This disease, along with his severe post-traumatic stress disorder, a disorder in which a person has difficulty recovering from experiencing or witnessing a terrifying event, keeps him from working. Because of his Crohn’s disease, her husband requires a very particular diet, she said, one that she is extremely mindful of whenever she shops for her family.
In addition, her youngest son, Austin Taylor Tehrani, 5, has shown signs of the same disease. So, she must be even more careful when grocery shopping.
“Our 5-year-old child is too young to be diagnosed, but he has the same symptoms,” she said. “They can’t have regular milk, so I have to buy almond milk. They can’t eat red meat. So, I buy turkey. They can’t have cheese.”
“They need stuff that the average person doesn’t pay attention to that I have to be very mindful of when I shop. The government is not going to take into account that some people have dietary restrictions.”
Some SNAP recipients are already experiencing small cuts to their benefits, and they said they don’t know why. Angela Ford, who was sitting in the lobby of a D.C. facility to have her food stamps renewed, had her food stamps reduced from $200 per month to $190. Ford lost her job 12 months ago and has been on food stamps ever since. She is struggling to get by on the little money she receives each month, she said, so these potential cuts make matters more difficult.
“[The budget cuts] would really hurt me because it’s the only supplement I have,” Ford said. “It’s the only government assistant I have where I can eat. I lost my housing (subsidy) and all I have is food stamps. They already cut them down from $200 a month to $190. We’re living on $6.40 a day. $6.40 is not a lot, so we’re already in trouble.”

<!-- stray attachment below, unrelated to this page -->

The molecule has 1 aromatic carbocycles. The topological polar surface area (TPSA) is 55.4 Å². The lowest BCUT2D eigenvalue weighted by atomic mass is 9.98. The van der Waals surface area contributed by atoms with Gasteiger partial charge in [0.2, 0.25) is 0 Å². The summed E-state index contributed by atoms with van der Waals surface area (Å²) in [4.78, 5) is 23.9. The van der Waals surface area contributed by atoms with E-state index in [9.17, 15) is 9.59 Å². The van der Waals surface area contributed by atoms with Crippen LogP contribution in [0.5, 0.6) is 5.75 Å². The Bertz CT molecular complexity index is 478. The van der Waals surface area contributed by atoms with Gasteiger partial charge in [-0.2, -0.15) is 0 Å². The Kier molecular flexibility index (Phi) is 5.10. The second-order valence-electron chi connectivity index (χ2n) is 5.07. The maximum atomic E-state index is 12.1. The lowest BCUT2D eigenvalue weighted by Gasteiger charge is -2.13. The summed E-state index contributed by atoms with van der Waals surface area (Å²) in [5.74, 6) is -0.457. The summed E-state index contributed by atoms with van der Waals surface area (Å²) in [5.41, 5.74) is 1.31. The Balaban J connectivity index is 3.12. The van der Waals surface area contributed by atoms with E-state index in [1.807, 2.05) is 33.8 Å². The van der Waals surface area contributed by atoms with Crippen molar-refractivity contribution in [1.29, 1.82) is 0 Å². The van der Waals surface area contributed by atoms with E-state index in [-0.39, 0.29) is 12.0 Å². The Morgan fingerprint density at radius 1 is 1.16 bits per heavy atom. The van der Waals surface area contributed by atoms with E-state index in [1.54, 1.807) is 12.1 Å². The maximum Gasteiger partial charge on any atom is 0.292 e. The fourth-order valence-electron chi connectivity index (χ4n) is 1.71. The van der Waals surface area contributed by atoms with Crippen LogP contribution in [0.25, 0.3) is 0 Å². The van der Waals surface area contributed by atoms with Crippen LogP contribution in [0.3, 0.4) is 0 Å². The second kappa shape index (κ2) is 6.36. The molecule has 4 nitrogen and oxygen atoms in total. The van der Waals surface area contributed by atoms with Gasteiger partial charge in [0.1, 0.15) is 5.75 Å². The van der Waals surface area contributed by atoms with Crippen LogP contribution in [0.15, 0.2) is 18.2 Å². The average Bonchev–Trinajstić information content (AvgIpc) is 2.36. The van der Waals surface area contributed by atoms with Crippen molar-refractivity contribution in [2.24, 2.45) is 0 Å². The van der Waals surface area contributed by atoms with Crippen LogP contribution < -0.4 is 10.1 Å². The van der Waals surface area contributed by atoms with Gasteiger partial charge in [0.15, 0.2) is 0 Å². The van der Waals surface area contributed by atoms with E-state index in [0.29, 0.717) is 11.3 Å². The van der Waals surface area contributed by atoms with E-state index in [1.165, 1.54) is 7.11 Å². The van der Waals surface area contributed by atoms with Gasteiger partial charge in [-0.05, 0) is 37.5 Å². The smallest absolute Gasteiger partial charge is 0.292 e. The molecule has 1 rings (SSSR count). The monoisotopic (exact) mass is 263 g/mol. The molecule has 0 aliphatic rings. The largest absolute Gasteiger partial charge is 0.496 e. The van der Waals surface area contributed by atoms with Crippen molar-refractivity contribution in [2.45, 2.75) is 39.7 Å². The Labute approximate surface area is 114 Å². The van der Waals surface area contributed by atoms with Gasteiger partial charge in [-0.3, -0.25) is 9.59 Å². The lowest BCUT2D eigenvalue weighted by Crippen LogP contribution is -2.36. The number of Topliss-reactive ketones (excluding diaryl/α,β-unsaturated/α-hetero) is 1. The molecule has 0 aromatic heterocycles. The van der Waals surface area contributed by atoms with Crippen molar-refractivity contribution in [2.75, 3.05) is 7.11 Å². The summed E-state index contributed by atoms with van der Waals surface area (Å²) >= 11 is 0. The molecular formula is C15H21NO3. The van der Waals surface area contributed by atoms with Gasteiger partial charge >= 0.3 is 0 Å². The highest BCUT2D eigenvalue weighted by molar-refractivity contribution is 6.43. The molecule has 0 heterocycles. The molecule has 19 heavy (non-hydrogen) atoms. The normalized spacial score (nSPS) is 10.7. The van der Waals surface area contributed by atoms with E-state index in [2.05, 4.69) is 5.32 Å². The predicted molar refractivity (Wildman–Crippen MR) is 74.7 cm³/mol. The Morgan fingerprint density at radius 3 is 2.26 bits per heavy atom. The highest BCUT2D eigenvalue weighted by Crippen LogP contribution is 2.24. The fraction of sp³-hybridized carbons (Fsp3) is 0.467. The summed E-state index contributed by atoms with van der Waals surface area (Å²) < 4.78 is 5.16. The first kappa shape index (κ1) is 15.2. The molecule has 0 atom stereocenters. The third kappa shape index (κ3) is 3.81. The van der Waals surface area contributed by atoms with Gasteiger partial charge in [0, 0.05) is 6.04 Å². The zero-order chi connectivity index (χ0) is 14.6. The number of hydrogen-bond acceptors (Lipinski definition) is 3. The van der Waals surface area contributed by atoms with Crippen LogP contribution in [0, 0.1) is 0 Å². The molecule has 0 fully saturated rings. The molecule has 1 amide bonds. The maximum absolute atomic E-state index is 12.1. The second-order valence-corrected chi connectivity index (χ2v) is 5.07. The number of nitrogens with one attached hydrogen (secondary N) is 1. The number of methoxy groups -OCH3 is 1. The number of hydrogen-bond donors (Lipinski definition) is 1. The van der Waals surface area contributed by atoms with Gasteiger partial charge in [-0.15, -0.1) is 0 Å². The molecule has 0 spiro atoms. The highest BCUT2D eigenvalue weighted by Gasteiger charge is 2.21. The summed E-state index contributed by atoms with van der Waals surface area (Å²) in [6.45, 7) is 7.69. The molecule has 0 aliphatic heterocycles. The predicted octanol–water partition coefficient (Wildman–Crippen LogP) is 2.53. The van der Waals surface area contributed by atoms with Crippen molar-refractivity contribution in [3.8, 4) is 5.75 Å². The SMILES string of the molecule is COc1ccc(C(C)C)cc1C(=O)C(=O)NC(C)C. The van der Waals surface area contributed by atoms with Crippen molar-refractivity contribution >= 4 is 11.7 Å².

Hunger advocacy groups are fighting for funding the SNAP program and for its design to remain the same. Shannon Maynard, executive director of the Congressional Hunger Center, said many other provisions in Trump’s proposal could be just as harmful to the program.
“These are all fine print proposals that are getting less coverage in the media that we should be just as concerned about than the boxed meal plans.”
Some of these provisions include restricting states’ ability to issue food stamps to unemployed adults, eliminating SNAP nutrition education programs, raising the age limit for SNAP recipients no longer required to work, and capping the benefit amount for large families of six or more.
Maynard is concerned that the lawmakers are more focused on saving money than helping the citizens.
“The big question is what are they solving for?” she said. “They look like they’re trying to solve for the amount of dollars in the SNAP program instead of trying to help the people in the program to become more food secure.”
Maynard said that these smaller proposals that go unnoticed pose a major threat to the elderly, poor communities, and the disabled.
Dwayne Gill, 48, is disabled and on food stamps. He receives $125 each month.
Gill worked as a pool operator in Oxon Hills, Md., until he got into an accident where he was hit by a truck and broke his leg in several places. He had to undergo four surgeries and was hospitalized for three weeks. He says that he is just now getting to the point where he can start working.
“It’s a long healing process,” he said.
Gill said cuts would force him back to work before he’s ready.
“I would have to speed up my recovery so that I could go somewhere to work full time,” he said.